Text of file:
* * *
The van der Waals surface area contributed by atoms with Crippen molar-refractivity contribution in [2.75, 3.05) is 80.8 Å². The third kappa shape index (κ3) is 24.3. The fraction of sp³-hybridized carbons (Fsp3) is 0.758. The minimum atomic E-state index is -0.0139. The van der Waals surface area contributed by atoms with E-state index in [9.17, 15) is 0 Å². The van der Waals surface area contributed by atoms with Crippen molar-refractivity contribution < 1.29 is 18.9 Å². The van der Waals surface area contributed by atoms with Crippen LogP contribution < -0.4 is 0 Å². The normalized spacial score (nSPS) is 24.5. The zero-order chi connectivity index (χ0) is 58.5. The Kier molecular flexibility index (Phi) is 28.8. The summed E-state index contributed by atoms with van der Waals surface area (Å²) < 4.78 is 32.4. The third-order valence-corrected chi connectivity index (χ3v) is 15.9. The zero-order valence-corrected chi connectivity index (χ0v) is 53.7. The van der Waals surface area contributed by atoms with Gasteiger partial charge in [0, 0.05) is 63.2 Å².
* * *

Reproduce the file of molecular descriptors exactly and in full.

The van der Waals surface area contributed by atoms with Crippen molar-refractivity contribution in [2.75, 3.05) is 80.8 Å². The third kappa shape index (κ3) is 24.3. The fraction of sp³-hybridized carbons (Fsp3) is 0.758. The minimum atomic E-state index is -0.0139. The van der Waals surface area contributed by atoms with E-state index in [9.17, 15) is 0 Å². The van der Waals surface area contributed by atoms with Crippen molar-refractivity contribution < 1.29 is 18.9 Å². The van der Waals surface area contributed by atoms with Crippen LogP contribution < -0.4 is 0 Å². The normalized spacial score (nSPS) is 24.5. The zero-order chi connectivity index (χ0) is 58.5. The Kier molecular flexibility index (Phi) is 28.8. The summed E-state index contributed by atoms with van der Waals surface area (Å²) < 4.78 is 32.4. The third-order valence-corrected chi connectivity index (χ3v) is 15.9. The zero-order valence-corrected chi connectivity index (χ0v) is 53.7. The van der Waals surface area contributed by atoms with Gasteiger partial charge in [0, 0.05) is 63.2 Å².